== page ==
[rep-er-tawr-ee, -tohr-ee]

noun, plural rep·er·to·ries.

a type of theatrical presentation in which a company presents several works regularly or in alternate sequence in one season.
a theatrical company that presents productions in this manner.
a store or stock of things available.

Origin of repertory

1545–55; < Late Latin repertōrium inventory, equivalent to Latin reper(īre) to discover, find, make up (re- re- + -perīre, combining form of parere to bring forth, produce) + -tōrium -tory2
Related formsrep·er·to·ri·al, adjective Unabridged Based on the Random House Unabridged Dictionary, © Random House, Inc. 2019

Examples from the Web for repertory

Contemporary Examples of repertory

Historical Examples of repertory

  • Could anything be more dull than the life of an actor in a repertory theatre?

    The Foolish Lovers

    St. John G. Ervine

  • The Odon opened its doors to the public with a repertory programme.

    My Double Life

    Sarah Bernhardt

  • They trotted out all their repertory of quaint local songs for my benefit.

  • Give her time and she would walk straight through the repertory.

    The Tragic Muse

    Henry James

  • The repertory of the Weimar opera, from this time on, was most extraordinary.

British Dictionary definitions for repertory


noun plural -ries

the entire stock of things available in a field or of a kind; repertoire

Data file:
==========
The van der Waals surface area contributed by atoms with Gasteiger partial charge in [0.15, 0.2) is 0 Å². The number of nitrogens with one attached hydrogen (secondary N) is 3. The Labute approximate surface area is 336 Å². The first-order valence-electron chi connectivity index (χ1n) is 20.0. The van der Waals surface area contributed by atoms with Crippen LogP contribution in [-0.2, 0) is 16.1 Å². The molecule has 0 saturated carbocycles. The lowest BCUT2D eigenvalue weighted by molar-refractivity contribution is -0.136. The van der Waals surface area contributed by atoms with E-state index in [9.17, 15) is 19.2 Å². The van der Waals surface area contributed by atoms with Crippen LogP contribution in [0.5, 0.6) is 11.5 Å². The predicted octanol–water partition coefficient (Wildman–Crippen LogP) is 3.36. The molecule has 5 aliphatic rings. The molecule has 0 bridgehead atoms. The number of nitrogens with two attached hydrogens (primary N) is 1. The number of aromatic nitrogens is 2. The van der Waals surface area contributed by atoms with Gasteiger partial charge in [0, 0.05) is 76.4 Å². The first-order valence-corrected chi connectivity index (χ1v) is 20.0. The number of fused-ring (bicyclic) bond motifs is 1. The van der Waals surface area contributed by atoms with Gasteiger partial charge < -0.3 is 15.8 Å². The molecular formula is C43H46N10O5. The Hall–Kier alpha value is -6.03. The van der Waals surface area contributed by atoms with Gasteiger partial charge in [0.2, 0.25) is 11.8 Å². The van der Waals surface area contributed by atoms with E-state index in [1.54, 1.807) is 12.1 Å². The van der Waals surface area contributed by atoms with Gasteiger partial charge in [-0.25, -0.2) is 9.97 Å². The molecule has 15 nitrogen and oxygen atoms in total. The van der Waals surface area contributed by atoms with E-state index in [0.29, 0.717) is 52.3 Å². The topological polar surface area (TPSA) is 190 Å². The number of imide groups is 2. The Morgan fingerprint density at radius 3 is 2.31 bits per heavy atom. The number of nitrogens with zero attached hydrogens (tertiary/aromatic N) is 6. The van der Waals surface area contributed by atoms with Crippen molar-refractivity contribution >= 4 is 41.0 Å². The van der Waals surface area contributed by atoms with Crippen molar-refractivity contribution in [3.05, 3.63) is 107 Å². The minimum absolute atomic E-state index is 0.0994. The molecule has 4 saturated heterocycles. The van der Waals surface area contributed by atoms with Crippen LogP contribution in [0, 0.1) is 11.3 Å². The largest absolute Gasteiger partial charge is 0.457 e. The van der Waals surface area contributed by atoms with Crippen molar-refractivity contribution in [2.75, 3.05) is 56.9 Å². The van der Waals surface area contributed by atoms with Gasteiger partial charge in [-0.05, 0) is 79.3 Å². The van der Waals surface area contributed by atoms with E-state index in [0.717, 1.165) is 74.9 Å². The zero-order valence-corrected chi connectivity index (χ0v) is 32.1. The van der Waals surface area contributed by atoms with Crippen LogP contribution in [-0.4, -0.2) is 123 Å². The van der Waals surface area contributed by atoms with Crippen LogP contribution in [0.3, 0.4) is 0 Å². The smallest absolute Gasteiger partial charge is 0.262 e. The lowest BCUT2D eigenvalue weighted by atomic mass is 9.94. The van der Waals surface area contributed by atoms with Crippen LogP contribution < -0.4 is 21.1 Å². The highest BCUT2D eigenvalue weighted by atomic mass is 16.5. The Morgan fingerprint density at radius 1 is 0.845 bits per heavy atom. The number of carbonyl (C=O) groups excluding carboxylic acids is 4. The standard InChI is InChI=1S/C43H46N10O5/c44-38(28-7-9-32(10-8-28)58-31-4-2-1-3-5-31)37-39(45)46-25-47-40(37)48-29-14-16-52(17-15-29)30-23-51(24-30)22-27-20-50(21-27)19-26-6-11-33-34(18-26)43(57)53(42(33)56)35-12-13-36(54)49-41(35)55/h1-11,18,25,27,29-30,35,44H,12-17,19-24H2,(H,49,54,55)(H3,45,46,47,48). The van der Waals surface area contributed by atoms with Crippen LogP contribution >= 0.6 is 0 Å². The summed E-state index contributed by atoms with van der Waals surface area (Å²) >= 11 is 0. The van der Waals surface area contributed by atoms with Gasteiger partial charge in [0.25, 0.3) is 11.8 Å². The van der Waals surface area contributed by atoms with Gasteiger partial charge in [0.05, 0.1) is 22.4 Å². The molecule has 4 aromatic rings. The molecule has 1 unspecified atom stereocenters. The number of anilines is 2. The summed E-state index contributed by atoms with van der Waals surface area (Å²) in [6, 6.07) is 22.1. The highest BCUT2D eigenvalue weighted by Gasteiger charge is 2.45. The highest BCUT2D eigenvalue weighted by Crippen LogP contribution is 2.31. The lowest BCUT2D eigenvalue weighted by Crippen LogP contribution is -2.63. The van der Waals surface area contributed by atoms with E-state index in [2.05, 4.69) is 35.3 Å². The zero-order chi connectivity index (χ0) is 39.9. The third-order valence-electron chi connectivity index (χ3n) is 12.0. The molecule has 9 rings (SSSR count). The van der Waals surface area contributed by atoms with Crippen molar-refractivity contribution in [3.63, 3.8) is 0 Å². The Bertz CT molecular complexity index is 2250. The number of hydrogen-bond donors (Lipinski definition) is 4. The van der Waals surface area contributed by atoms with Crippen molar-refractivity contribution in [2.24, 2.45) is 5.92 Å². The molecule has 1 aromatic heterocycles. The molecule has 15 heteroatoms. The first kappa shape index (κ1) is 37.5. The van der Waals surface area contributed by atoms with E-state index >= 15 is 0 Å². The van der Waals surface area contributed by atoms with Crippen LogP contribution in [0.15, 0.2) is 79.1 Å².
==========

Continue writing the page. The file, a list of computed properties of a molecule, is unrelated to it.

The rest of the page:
a building or place where a stock of things is kept; repository
Derived Formsrepertorial, adjective

Word Origin for repertory

C16: from Late Latin repertōrium storehouse, from Latin reperīre to obtain, from re- + parere to bring forth
Collins English Dictionary - Complete & Unabridged 2012 Digital Edition © William Collins Sons & Co. Ltd. 1979, 1986 © HarperCollins Publishers 1998, 2000, 2003, 2005, 2006, 2007, 2009, 2012

Word Origin and History for repertory

1550s, "an index, list, catalogue," from Late Latin repertorium "inventory, list," from Latin repertus, past participle of reperire "to find, get, invent," from re-, intensive prefix (see re-), + parire, archaic form of paerere "produce, bring forth," from PIE root *per- "attempt" (see parent (n.)). Meaning "list of performances" is first recorded 1845, from Anglicized use of repertoire; repertory theater is attested from 1896. Related: Repertorial.

Online Etymology Dictionary, © 2010 Douglas Harper